The holidays are a wonderful time to help the caregivers in your life. If, for instance, your mother is taking care of your sick father, she may be too proud to accept the help you want to give, so you can take advantage of the gift giving season to provide her a needed break.
If you are the one providing caregiving services, don’t hesitate to give yourself the gift of relaxation and a mental health break.
Conserve mental health
Caregivers effectively do the work of five nurses. They are always on call, and weekends may be harder than weekdays. While most caregivers do their unpaid jobs out of love, they are at high risk for depression and stress-related health issues, especially high blood pressure and heart disease. Those caring for patients with dementia are at the highest risk.
For those reasons (and so many more), no caregiver should feel guilty about asking for help or needing a break. It’s important to nurture our mental well-being, and taking time off is, in fact, critical to successful caregiving.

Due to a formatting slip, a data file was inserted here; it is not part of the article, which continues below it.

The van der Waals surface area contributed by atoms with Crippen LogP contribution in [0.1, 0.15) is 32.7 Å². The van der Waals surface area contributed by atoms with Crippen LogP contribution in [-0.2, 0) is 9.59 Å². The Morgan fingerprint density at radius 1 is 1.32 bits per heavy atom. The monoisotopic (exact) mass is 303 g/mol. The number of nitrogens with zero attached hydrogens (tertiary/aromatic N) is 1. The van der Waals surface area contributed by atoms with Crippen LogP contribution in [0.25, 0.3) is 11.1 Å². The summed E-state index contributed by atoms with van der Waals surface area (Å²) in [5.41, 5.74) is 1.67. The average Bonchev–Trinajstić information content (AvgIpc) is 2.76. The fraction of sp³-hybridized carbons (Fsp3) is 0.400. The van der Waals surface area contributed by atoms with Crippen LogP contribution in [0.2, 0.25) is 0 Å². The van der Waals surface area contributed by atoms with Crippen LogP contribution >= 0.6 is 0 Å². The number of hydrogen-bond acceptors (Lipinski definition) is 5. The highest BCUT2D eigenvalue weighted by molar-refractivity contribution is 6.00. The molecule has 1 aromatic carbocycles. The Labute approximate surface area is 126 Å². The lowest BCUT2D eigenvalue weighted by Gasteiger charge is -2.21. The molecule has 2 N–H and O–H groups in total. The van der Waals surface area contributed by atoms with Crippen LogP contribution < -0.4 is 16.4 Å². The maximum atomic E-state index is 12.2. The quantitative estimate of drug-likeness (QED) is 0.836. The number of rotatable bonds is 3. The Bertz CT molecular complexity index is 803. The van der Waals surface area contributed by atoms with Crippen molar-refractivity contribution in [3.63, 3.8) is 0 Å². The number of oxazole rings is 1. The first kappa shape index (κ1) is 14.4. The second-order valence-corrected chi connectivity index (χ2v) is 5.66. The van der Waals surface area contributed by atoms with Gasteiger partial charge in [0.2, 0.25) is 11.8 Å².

Coordinate gift giving
Friends and family of caregivers need to coordinate their gift giving to make it go further. If your Aunt Linda is caring for her sister with Alzheimer’s, her friends and family need to resist the temptation to just give her a magazine subscription or a sweater. What she needs is pre-paid adult day care and a day at the spa. Three or four people may want to get together to purchase these services.
Here are some other gift ideas for caregivers:
Holiday gift giving can be a blessing to caregivers if the gifts are properly researched and coordinated. Give everyone else a gift certificate to Applebee’s, but give your nearest and dearest caregiver some carefully thought out time off and peace of mind.
Photo courtesy of Pixabay.
This blog post is a guest post by Beverly Nelson of Stand Up for Caregivers. Her website offers many good resources for caregivers: www.standupforcaregivers.org
I cared for Mom for seven years and learned so much from my experiences with her and Alzheimer's.